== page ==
The shaped material can be sintered at 1600°-1800° C. for 2-6 hours. The high resistance to thermal shock of the sintered cermet is demonstrated by the fact that a large piece of the material can be removed from the furnace above 1400° C. without cracking whereas a similar piece of high density alumina would inevitably crack in similar circumstances. In this respect the three dimensional metallic mesh structure of the conducting materials of this invention confers higher mechanical strength and toughness of the cermet to a much greater degree than would be expected from the volume content of the metal in the brittle ceramic matrix.
FIG. 1 shows the conducting network structure of tungsten in an alumina/tungsten cermet containing a volume fraction of 0.07 tungsten. In contrast FIG. 2 shows a nonconducting cermet having a volume fraction of 0.16 tungsten. The tungsten powder, because of its particular particle size and shape, does not metallize the alumina granules in this latter case and does not provide a conductive network. It is found that the resistivity of the sintered cermets exhibits a minimum when the granule size lies in the range of 400-600 microns diameter as shown in FIGS. 3 and 4 for both 0.049 and 0.064 volume fractions of tungsten. The results depicted in FIG. 3 and FIG. 4 show that cermet materials, ranging from an insulator to a conductor, can be obtained with virtually no difference in the coefficients of thermal expansion, the resistivity being mainly governed by the initial size of the alumina granules. This property can be exploited in accordance with this invention in the construction of a composite cermet cap for the closure of arc tubes.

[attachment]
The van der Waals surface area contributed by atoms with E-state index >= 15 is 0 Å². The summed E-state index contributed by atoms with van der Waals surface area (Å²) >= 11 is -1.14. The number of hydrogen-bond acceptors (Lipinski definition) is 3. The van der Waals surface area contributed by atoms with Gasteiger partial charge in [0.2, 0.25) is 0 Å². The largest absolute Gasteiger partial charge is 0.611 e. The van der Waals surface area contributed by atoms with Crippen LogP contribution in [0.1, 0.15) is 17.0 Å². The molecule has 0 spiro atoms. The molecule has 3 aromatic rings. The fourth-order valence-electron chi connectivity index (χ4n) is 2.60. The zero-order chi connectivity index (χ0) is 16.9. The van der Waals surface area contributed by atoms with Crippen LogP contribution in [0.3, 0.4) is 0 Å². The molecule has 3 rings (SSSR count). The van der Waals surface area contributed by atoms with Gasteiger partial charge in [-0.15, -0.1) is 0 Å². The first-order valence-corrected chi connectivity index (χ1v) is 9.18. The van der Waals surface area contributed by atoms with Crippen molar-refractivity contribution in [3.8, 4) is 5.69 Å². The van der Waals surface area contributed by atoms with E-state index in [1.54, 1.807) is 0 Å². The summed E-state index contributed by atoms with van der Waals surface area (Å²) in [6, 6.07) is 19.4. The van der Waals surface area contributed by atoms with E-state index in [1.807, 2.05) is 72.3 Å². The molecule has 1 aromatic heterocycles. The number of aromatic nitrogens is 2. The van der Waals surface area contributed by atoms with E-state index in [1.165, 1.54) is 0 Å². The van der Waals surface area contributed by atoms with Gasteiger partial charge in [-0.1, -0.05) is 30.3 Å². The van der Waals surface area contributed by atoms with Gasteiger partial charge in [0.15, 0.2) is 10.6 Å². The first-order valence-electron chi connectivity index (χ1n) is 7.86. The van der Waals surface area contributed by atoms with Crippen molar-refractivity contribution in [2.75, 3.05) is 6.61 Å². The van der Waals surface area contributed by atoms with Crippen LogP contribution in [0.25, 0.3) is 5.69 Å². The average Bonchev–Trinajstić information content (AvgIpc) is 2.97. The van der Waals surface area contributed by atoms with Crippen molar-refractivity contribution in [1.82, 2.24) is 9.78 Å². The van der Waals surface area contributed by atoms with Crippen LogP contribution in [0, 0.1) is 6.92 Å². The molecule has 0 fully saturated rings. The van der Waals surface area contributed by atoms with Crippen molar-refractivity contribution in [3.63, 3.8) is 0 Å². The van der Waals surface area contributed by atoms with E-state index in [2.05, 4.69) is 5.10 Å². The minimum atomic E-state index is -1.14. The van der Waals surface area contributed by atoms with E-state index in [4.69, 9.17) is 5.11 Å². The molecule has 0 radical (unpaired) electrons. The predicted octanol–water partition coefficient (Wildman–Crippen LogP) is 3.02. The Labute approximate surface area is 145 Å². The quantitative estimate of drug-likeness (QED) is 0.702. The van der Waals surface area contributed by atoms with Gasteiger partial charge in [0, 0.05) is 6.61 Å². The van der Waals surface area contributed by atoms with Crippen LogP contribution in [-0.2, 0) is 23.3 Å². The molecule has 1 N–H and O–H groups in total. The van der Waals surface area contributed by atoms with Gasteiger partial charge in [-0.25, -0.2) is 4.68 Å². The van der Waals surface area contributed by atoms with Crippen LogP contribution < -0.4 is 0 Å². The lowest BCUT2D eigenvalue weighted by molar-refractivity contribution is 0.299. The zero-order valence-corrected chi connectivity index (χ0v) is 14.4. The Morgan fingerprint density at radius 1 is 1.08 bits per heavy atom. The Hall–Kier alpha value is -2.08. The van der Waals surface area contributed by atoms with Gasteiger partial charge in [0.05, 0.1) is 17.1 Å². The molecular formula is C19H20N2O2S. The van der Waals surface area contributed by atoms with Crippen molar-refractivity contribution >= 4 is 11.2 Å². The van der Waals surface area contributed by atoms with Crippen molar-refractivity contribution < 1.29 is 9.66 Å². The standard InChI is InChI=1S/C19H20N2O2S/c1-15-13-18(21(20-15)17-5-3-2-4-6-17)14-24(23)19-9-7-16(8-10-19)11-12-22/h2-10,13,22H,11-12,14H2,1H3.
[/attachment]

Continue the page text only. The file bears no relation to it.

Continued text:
One application of the materials of this invention is in the manufacture of conducting cermet end caps for high pressure sodium and other discharge lamps.
In one example of such manufacture, as shown in FIG. 5, a pressed rod of the cermet of this invention is machined into a "top hat" configuration constituting the cap 1. Holes are drilled part way through the cap from top and bottom, and tungsten rods or wires 5a and 5b which are a good fit in the holes are positioned in them and sintered at 1800° C. for 2 hours in a hydrogen environment. On being sintered the cement undergoes a linear shirnkage of approximately 26% and thus forms an extremely strong mechanical bond with the tungsten rods. The assembly can be removed from the furnace at about 1400° C. into an inert or reducing atmosphere without cracking. The outer rod 5a is used as an external electrical contact and the other rod 5b, which is fitted with an overwind, as the lamp cathode. The conducting nature of the cermet cap 1 maintains electrical continuity between the rods 5a and 5b.
The electrical contact for the elecrode can be arranged in a variety of ways. For instance, as shown in FIG. 6, the rod 5a can be inserted in the side of the upper part of the cermet cap 1. Electrical contact to the rod 5a can be made by welding, brazing or mechanically gripping the rod. Alternatively, the rod 5a can be omitted and contact made by brazing, for example, a nickel rod or strip on to the surface of the cap with a high temperature braze such as a titanium-vanadium-zirconium ternary alloy.